|Title:||Cyber Criminology (Advanced Sciences and Technologies for Security Applications)|
|Edition:||1st ed. 2018|
|Number of pages:||242|
|Description:|| Product Description|
This book provides a comprehensive overview of the current and emerging challenges of cyber criminology, victimization and profiling. It is a compilation of the outcomes of the collaboration between researchers and practitioners in the cyber criminology field, IT law and security field.As Governments, corporations, security firms, and individuals look to tomorrow’s cyber security challenges, this book provides a reference point for experts and forward-thinking analysts at a time when the debate over how we plan for the cyber-security of the future has become a major concern.
Many criminological perspectives define crime in terms of social, cultural and material characteristics, and view crimes as taking place at a specific geographic location. This definition has allowed crime to be characterised, and crime prevention, mapping and measurement methods to be tailored to specific target audiences. However, this characterisation cannot be carried over to cybercrime, because the environment in which such crime is committed cannot be pinpointed to a geographical location, or distinctive social or cultural groups.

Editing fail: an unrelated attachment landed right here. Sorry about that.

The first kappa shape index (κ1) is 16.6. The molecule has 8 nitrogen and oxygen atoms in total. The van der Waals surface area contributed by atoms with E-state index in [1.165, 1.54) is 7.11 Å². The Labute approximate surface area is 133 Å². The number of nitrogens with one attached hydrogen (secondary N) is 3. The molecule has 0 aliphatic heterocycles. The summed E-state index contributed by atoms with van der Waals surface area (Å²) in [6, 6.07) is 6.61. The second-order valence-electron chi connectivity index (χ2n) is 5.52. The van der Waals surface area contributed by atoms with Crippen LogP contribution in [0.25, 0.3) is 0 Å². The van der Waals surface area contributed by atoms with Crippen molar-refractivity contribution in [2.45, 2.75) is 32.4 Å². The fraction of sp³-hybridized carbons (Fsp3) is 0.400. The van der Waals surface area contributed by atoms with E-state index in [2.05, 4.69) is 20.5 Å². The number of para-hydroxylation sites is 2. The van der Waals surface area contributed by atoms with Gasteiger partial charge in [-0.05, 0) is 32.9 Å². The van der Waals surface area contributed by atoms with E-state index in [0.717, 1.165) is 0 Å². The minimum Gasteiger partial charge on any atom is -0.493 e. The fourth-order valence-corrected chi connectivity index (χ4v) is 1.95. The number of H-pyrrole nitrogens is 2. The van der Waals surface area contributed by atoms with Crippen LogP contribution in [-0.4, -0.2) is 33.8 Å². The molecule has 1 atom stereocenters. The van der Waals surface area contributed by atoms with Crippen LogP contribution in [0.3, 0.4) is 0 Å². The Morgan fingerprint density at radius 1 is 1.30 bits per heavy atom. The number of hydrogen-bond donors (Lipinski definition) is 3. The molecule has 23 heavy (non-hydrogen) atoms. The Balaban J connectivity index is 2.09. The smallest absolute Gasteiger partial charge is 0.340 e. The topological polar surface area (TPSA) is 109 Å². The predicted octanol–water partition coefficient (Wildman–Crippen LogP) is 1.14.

Due to the rapid changes in technology, cyber criminals’ behaviour has become dynamic, making it necessary to reclassify the typology being currently used. Essentially, cyber criminals’ behaviour is evolving over time as they learn from their actions and others’ experiences, and enhance their skills. The offender signature, which is a repetitive ritualistic behaviour that offenders often display at the crime scene, provides law enforcement agencies an appropriate profiling tool and offers investigators the opportunity to understand the motivations that perpetrate such crimes. This has helped researchers classify the type of perpetrator being sought.
This book offers readers insights into the psychology of cyber criminals, and understanding and analysing their motives and the methodologies they adopt. With an understanding of these motives, researchers, governments and practitioners can take effective measures to tackle cybercrime and reduce victimization.
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